Purpose: To determine if patient aspirin exposure and timing affect bleeding risk after renal allograft biopsy. Materials and Methods: Review of 6,700 renal allograft biopsies (in 2,362 unique patients) was performed. Median patient age was 53.0 years [interquartile range 43.0, 62.0]; 56.2% of patients were male. Of biopsies, 4,706 (70.2%) were performed in patients with no aspirin exposure within 10 days of biopsy; 664 (9.9%), were performed within 8-10 days of aspirin exposure; 855 (12.8%), within 4-7 days; and 475 (7.1%), within 0-3 days. Follow-up to 3 months after the procedure was completed in all patients. Biopsies were categorized as protocol or indication; 19.7% were indication biopsies. Bleeding complications were graded based on SIR criteria. Logistic regression models examined the association between aspirin use and bleeding events. Results: Rate [95% confidence interval] of major bleeding complications was 0.24% [0.14, 0.39], and rate of any bleeding complication was 0.66% [0.46, 0.90]. Bleeding events were significantly associated with patients undergoing indication biopsies compared with protocol biopsies (odds ratio [OR] 2.27, . P = .012). Patient factors associated with major bleeding complications in multivariate models included estimated glomerular filtration rate (OR 0.61, . P = .016) and platelet count (OR 0.64, . P = .033). Aspirin use was not significantly associated with increased risk of bleeding complication except for use of 325 mg of aspirin within 3 days of biopsy (any complication OR 3.87 [1.12, 13.4], . P = .032; major complication OR 6.30 [1.27, 31.3], . P = .024). Conclusions: Renal allograft biopsy bleeding complications are very rare, particularly for protocol biopsies. Use of 325 mg of aspirin within 3 days of renal allograft biopsy was associated with increased bleeding complications.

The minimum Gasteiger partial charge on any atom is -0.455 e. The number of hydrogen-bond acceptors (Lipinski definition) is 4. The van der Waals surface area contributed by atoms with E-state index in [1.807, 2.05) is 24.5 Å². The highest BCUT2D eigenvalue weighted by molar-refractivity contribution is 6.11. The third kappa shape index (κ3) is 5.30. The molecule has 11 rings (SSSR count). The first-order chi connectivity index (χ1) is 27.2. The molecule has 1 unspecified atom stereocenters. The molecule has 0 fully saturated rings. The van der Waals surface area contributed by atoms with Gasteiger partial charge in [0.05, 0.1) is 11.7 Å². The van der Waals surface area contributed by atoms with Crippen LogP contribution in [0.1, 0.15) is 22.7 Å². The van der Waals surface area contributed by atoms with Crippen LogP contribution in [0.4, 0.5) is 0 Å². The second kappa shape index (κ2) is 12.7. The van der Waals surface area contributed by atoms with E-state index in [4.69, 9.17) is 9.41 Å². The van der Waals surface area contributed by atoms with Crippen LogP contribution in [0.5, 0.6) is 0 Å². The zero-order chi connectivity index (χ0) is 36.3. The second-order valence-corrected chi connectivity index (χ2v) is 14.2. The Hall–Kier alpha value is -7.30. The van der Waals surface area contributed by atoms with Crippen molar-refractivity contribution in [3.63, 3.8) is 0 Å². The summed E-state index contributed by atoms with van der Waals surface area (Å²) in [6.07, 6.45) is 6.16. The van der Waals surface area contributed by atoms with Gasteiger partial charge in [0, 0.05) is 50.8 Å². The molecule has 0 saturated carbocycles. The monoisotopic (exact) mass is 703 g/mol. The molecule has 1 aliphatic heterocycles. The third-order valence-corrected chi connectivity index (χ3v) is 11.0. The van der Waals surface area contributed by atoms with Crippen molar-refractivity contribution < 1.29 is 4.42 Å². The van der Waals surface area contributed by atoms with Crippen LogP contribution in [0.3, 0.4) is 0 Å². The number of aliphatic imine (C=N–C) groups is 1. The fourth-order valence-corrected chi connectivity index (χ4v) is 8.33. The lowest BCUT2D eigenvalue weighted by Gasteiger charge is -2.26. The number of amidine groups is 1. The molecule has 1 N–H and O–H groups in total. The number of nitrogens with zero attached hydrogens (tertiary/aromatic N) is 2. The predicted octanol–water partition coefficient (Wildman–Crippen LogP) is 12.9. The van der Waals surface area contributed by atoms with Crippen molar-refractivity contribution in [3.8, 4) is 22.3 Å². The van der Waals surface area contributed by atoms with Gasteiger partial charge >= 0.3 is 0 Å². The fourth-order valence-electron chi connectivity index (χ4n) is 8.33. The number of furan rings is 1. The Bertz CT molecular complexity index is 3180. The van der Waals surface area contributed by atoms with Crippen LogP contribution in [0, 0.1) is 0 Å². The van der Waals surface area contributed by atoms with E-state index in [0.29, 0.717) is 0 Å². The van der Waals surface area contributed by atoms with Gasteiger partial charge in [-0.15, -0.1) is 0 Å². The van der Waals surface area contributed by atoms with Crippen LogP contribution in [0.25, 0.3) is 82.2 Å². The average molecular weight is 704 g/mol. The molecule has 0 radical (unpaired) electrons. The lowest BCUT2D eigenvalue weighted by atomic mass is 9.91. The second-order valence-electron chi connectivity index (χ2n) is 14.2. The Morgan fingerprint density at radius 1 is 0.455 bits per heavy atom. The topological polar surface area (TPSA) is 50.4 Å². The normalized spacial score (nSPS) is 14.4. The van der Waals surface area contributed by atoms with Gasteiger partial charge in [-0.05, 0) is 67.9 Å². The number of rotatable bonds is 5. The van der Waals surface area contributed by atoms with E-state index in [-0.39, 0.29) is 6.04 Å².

ASJC Scopus subject areas
- Radiology Nuclear Medicine and imaging
- Cardiology and Cardiovascular Medicine